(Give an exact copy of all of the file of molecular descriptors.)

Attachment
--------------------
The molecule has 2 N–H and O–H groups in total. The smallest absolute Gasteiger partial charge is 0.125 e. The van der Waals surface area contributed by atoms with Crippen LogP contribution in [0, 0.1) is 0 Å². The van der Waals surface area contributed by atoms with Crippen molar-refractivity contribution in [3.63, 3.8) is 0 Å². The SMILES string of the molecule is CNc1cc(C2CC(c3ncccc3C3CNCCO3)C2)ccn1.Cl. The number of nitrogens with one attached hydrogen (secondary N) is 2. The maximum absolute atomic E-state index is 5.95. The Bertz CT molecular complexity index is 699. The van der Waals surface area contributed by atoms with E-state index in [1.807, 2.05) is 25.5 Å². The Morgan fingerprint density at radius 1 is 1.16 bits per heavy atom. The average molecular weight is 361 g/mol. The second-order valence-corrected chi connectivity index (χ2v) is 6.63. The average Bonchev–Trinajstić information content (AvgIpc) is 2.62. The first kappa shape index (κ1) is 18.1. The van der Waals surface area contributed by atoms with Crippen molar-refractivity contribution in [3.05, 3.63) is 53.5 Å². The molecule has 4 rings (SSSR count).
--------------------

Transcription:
The molecule has 2 N–H and O–H groups in total. The smallest absolute Gasteiger partial charge is 0.125 e. The van der Waals surface area contributed by atoms with Crippen LogP contribution in [0, 0.1) is 0 Å². The van der Waals surface area contributed by atoms with Crippen molar-refractivity contribution in [3.63, 3.8) is 0 Å². The SMILES string of the molecule is CNc1cc(C2CC(c3ncccc3C3CNCCO3)C2)ccn1.Cl. The number of nitrogens with one attached hydrogen (secondary N) is 2. The maximum absolute atomic E-state index is 5.95. The Bertz CT molecular complexity index is 699. The van der Waals surface area contributed by atoms with E-state index in [1.807, 2.05) is 25.5 Å². The Morgan fingerprint density at radius 1 is 1.16 bits per heavy atom. The average molecular weight is 361 g/mol. The second-order valence-corrected chi connectivity index (χ2v) is 6.63. The average Bonchev–Trinajstić information content (AvgIpc) is 2.62. The first kappa shape index (κ1) is 18.1. The van der Waals surface area contributed by atoms with Crippen molar-refractivity contribution in [3.05, 3.63) is 53.5 Å². The molecule has 4 rings (SSSR count).